It is understood that most speakers were in favour of a free vote. Notably, however, Mavroyiannis also had his backers.

Efthymios Diplaros, Disy vice president, had told RIK earlier the people had decided that the party should be in opposition. He expected that the political bureau would likely decide that the party will not partake in the upcoming government.

In Sunday’s election Neophytou finished third with 26.11 per cent of the vote. The run-off will be contested by Christodoulides, who came first with 32.04 per cent of the votes and Akel-backed Mavroyiannis who took 29.59 per cent.

Ahead of the Disy meeting, Christodoulides said that the party can have a significant role to play in a government of broad social acceptance under his presidency, the candidate said on Tuesday,

Christodoulides’ statement was sent directly to Disy leader Neophytou and was published in Phileleftheros. His strategy appears to be offering Disy members ministerial posts – and a continuation of government power – in exchange for their votes.

“I strongly believe we are united by common concerns and we agree on important matters such as fiscal discipline, developing the economy, ending the deadlock over the Cyprus problem, effective dealing of the migration problem, the European direction of our country and many more,” Christodoulides said.

The candidate said he believed, Disy should have a significant role to successfully tackle current challenges. “It is the party that over the years, through cooperating with other political powers, defended financial and national stability.”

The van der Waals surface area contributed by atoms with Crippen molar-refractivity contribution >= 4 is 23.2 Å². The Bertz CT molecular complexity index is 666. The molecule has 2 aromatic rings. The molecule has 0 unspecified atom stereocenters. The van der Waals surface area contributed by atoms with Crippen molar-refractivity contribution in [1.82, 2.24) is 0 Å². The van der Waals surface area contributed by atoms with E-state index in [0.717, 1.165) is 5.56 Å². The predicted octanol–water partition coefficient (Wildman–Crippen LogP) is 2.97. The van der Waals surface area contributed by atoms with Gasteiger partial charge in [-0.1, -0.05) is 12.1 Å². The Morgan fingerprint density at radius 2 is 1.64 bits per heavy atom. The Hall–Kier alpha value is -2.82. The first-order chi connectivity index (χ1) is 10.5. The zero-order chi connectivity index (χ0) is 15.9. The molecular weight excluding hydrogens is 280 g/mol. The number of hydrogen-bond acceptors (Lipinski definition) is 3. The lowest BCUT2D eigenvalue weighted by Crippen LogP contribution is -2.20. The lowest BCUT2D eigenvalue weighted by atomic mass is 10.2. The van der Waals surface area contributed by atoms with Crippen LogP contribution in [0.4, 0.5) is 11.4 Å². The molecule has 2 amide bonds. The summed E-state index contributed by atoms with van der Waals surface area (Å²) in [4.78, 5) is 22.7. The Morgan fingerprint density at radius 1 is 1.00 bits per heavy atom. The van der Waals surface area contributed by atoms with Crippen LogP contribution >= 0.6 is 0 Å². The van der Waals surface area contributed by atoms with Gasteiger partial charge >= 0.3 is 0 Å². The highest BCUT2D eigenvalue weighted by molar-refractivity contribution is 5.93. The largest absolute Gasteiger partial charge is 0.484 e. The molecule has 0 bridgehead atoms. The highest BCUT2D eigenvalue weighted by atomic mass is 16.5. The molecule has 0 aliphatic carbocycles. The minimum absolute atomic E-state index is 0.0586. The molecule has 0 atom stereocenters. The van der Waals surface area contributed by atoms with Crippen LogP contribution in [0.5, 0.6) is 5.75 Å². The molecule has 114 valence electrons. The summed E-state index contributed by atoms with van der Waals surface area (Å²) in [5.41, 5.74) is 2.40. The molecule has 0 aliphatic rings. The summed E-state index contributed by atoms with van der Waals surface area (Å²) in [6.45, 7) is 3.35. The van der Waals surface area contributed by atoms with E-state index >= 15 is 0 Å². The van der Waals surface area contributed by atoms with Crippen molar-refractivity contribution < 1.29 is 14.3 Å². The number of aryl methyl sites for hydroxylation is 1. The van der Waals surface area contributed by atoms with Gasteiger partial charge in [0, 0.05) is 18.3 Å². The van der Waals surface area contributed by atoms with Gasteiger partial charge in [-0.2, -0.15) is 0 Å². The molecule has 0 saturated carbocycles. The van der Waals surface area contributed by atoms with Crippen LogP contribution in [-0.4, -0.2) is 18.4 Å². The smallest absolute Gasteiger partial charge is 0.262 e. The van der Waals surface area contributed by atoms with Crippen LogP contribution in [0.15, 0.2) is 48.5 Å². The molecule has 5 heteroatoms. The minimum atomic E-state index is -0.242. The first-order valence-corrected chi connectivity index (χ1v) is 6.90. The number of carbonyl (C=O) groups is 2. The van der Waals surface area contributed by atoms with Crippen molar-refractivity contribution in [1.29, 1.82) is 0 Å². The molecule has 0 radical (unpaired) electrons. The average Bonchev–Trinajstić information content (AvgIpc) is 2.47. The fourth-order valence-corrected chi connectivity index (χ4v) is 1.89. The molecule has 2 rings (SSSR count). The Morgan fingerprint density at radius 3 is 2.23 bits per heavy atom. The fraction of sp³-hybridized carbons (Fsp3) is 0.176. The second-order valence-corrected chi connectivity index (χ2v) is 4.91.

Christodoulides reiterated he was available to discuss matters further, and stressed his readiness for another meeting “even today”. Disy confirmed it received the letter but did not comment further.

Neophytou met with both Christodoulides and Mavroyiannis yesterday when they discussed their potential cooperation.

Elsewhere, Mavroyiannis is expected to announce on Wednesday who he would pick as finance minister should he be elected president. That is likely an effort to soothe some accusations that Akel cannot be trusted with the economy.

The Akel-backed candidate has made clear he will not engage in any “bazaar-like bargaining” but would instead remain open to discuss things in a democratic manner. Though he is backed by Akel, the party said his election would not signify an Akel government. His campaign team has also stressed that ministerial posts will not be from Akel’s ranks.

It is understood that Anastasiades had pressed hard for Disy to back Christodoulides on Sunday night. Most ministers walked out of the meeting in apparent show of distaste, with only two remaining.

The Cyprus Mail reported on Monday that Anastasiades astonished everyone when he told the gathering that Disy must announce its support for Christodoulides, who had stood as the candidate of Diko, Edek and Dipa against the party’s candidate, Neophytou. He told them that he had done some groundwork and some ministries would be given to Disy.

The president has long been accused of merely paying lip service to Neophytou’s now-failed candidacy – accusations that Anastasiades vehemently denies.